Remarks from Gutterman Educators - Judy Hainsworth
Tuesday, May 05, 2020
Thank you, Mr. Gutterman, for your wisdom, generosity and this opportunity to make a difference to my student’s lives. And to Linda Medvin, for placing her faith in me. Leslie, you have given me your insight, friendship, encouragement and expertise. There are no words.
To teach Holocaust is to teach humanity at its worst, and humanity at its best; it is a journey to compassion, truth, and awareness. To see through the eyes of children is to see in a new way. Connection opens the eyes. What fills the eyes, fills the heart. And with that, comes the power to make a difference. So I asked my one hundred and seventy students, “what do you need me to bring back to you. What are the connections that will fill your eyes and fill your hearts? These are a few of their responses.
“Take “real” pictures,” says Joey. “Not professional or posed. I want to see through your eyes.”
“Experience everything deeply. Explore. Take pictures of stone, walls, graves. Leave a stone so they know we remember.”
“Stand at the wall in Warsaw. The one the little kids snuck over. Stoop down to the height of a child. Take a picture.” That’s what 6’2” Alfredo want to see.
“Are the camps haunted. Are there echoes?”
“The way you always help us comprehend what the numbers mean,” said Sofia, “like when you made us figure out what 6,000,000 really is… 1200 times the population of our school, or 120,000 school buses filled with kids. I want to know the sizes – of the ghetto, of everything. I want numbers to be more than just math.”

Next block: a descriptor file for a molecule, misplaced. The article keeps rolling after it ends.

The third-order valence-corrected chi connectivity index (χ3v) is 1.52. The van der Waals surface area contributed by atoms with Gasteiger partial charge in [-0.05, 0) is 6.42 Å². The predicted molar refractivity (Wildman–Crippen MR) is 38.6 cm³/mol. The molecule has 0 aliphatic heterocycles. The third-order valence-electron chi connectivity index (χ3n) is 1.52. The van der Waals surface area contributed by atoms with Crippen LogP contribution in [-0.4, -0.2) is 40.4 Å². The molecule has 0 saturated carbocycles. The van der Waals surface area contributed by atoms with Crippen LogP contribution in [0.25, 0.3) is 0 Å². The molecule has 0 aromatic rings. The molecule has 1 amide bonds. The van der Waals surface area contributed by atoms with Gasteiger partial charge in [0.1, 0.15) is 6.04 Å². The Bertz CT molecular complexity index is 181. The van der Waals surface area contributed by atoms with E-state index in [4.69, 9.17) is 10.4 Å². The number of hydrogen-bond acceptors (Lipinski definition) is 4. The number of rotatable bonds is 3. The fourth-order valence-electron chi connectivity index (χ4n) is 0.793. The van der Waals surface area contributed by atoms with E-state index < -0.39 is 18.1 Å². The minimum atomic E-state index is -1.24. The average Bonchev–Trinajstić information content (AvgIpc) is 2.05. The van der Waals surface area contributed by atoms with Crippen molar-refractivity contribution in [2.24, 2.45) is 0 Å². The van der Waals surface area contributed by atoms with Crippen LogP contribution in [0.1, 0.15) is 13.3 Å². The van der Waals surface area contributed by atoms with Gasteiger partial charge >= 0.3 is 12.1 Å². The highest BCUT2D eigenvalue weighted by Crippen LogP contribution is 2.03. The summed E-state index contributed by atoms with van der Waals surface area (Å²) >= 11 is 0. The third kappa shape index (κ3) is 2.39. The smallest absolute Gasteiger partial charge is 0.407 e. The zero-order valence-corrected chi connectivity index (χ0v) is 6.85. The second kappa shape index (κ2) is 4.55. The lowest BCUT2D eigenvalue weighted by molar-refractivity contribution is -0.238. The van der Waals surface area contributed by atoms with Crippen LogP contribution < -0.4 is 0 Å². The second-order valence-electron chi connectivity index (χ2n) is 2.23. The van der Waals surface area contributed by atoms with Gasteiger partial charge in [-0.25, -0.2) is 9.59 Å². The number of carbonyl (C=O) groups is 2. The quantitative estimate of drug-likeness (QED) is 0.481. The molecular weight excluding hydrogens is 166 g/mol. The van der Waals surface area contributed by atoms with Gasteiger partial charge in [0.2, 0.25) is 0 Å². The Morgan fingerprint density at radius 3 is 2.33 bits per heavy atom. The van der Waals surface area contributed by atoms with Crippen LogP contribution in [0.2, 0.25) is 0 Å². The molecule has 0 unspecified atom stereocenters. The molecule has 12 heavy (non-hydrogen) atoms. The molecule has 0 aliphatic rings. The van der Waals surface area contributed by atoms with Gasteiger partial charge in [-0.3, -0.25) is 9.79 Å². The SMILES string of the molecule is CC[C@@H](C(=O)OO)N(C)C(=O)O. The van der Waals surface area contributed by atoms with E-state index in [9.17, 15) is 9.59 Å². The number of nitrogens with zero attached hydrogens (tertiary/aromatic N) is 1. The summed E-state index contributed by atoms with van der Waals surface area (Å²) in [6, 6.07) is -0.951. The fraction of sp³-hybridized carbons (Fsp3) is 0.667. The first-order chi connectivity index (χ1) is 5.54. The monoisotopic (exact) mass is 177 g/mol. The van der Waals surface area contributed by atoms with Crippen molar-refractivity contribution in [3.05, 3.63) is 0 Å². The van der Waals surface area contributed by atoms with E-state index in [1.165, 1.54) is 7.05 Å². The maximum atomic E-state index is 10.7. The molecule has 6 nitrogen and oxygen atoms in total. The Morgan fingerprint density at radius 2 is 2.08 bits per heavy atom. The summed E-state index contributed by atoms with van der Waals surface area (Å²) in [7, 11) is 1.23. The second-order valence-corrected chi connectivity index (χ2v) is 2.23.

“Can you sense the millions of lost souls?” Ahmed asks.
“Where is the sun? Is it ever sunny in Poland? The films and pictures are always so grey.”
“Wherever you go, I want you to meditate the way we do in class. Write down what you are feeling,” says Abby.
“Give us the gift of insight.”
“Take pictures of fences and barbed wire,” says Eduardo. “We do take our freedom for granted, don’t we?”
“In the pictures, it always looks like winter. The prisoners always look so cold,” observes Monika. “Is it cold in the summer?”
“My boyfriend is Jewish,” says Felipe. “Keep a video journal, but I want more than words. I need more than words.”
Joey, the defensive tackle, tells me to: “Write poetry, like the ones you wrote when you were young and went to Dachau.”
“What does it feel like to touch barbed wire?” asks Sam. “I want to know the textures of everything. What does the air taste like?”
“Look for butterflies, if there are any.”
“Pictures of food. Eat Fluden, like Gusta’s mother made. Is it as sweet?” asks Sam, who’s applying to the CIA (not the one in Virginia, the one that trains chefs).
“I want to see every detail you see, no matter how heart-wrenching or grim. But I also want to see joy, if there is any.”
“Start a blog that we can read back here in Florida. That way we can experience it almost at the same time you do.”
“Write a cinquain, a haiku and a free-form every day. Write sad ones. Write happy ones,” says Ana who loves poetry.
“What does it feel like to walk under the Gate. The one at Auschwitz?”
“Make history come to life for me.”
Sean, one of my freshmen, wants me to strap a go-pro on my shoulder, “maybe get a skateboard or skates. I want raw, uncut, authentic Mrs. H. footage.”
Well, maybe the Gopro… think I’ll skip the skateboard.
Connection between myself and my students, present and future. That is what I want to build when I travel across the world and back in time. Where hands touch, so I will stand beneath a sun that can never warm the chill away, but the eye never forgets what the heart has seen.